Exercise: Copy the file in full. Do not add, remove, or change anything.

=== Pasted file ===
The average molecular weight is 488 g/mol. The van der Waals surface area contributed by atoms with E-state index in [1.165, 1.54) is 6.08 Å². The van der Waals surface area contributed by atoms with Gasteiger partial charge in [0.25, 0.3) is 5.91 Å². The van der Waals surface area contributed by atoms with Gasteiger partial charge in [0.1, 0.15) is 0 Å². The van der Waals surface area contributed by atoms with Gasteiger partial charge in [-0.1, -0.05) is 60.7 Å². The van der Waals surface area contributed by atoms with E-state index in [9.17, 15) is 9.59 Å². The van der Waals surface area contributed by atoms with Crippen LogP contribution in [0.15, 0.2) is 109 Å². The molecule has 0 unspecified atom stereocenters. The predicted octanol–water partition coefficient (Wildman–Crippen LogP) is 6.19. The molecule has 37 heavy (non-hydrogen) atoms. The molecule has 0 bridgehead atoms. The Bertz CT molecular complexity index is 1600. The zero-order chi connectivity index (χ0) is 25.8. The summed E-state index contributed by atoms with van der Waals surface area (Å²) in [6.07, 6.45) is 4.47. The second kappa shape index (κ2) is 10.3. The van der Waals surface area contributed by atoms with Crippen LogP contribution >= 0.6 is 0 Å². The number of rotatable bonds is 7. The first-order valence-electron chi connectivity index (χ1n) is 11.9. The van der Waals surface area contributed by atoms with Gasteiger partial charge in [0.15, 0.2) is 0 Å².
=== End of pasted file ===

The average molecular weight is 488 g/mol. The van der Waals surface area contributed by atoms with E-state index in [1.165, 1.54) is 6.08 Å². The van der Waals surface area contributed by atoms with Gasteiger partial charge in [0.25, 0.3) is 5.91 Å². The van der Waals surface area contributed by atoms with Gasteiger partial charge in [0.1, 0.15) is 0 Å². The van der Waals surface area contributed by atoms with Gasteiger partial charge in [-0.1, -0.05) is 60.7 Å². The van der Waals surface area contributed by atoms with E-state index in [9.17, 15) is 9.59 Å². The van der Waals surface area contributed by atoms with Crippen LogP contribution in [0.15, 0.2) is 109 Å². The molecule has 0 unspecified atom stereocenters. The predicted octanol–water partition coefficient (Wildman–Crippen LogP) is 6.19. The molecule has 37 heavy (non-hydrogen) atoms. The molecule has 0 bridgehead atoms. The Bertz CT molecular complexity index is 1600. The zero-order chi connectivity index (χ0) is 25.8. The summed E-state index contributed by atoms with van der Waals surface area (Å²) in [6.07, 6.45) is 4.47. The second kappa shape index (κ2) is 10.3. The van der Waals surface area contributed by atoms with Crippen LogP contribution >= 0.6 is 0 Å². The number of rotatable bonds is 7. The first-order valence-electron chi connectivity index (χ1n) is 11.9. The van der Waals surface area contributed by atoms with Gasteiger partial charge in [0.15, 0.2) is 0 Å².